The lawmaker who wrote the USA Patriot Act said Wednesday that, as it stands, the House will never renew the provisions that the Obama administration uses to collect Americans’ phone records, meaning the government’s surveillance program will be cut off some time next year.

Both Democrats and Republicans told top administration officials that they reject President Obama’s claim that the law allows the intelligence community to collect the phone numbers, time, date and duration of calls made by Americans, and they said Mr. Obama needs to change the way he is running the program if he wants to keep it intact.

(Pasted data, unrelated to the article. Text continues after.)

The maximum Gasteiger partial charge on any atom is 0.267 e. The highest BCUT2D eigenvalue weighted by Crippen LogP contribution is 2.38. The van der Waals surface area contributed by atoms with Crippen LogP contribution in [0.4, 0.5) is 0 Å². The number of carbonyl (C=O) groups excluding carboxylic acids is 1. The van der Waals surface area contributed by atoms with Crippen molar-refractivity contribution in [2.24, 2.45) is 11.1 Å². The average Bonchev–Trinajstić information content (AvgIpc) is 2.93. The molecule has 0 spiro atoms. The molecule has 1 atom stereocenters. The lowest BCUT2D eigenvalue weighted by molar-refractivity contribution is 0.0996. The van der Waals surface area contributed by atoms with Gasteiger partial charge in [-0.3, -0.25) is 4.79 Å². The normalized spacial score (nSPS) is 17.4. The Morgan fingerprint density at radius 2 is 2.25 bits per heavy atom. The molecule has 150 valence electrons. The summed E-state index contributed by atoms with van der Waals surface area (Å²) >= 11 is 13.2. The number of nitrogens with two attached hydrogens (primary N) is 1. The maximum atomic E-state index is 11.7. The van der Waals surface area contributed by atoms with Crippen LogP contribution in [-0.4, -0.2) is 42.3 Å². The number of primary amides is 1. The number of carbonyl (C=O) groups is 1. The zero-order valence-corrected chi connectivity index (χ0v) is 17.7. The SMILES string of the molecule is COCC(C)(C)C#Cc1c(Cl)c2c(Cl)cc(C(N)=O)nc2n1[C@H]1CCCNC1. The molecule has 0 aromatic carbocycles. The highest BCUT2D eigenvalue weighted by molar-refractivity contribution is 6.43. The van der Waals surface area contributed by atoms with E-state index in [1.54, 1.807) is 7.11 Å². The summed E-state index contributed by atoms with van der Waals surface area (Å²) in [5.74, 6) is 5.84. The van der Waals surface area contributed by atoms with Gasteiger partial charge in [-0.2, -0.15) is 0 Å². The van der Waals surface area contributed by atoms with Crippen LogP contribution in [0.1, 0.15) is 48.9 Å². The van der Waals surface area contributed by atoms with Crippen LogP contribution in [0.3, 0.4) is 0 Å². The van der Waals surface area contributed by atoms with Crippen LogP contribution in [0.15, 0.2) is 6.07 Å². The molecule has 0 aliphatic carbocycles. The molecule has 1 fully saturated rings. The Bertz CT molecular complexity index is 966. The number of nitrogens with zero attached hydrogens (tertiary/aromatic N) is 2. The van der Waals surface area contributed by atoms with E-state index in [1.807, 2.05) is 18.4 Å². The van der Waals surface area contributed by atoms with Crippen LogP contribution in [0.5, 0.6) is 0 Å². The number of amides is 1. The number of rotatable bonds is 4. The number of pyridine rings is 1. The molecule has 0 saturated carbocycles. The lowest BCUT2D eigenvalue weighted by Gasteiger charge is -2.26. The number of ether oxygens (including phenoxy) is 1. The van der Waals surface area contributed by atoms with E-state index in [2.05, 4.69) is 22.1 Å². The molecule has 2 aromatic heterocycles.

Rep. F. James Sensenbrenner Jr., the Wisconsin Republican who was chief author of the Patriot Act in 2001, said Congress specifically tried to limit the law’s uses when it renewed the provisions under Section 215 of the act that allow the government to collect data from businesses without obtaining a warrant.

In that renewal Congress added in the word “relevant” to try to limit what the government was pursuing. But Mr. Sensenbrenner said the intelligence community has expanded, not limited, its data-gathering efforts after Congress tried to reel them in.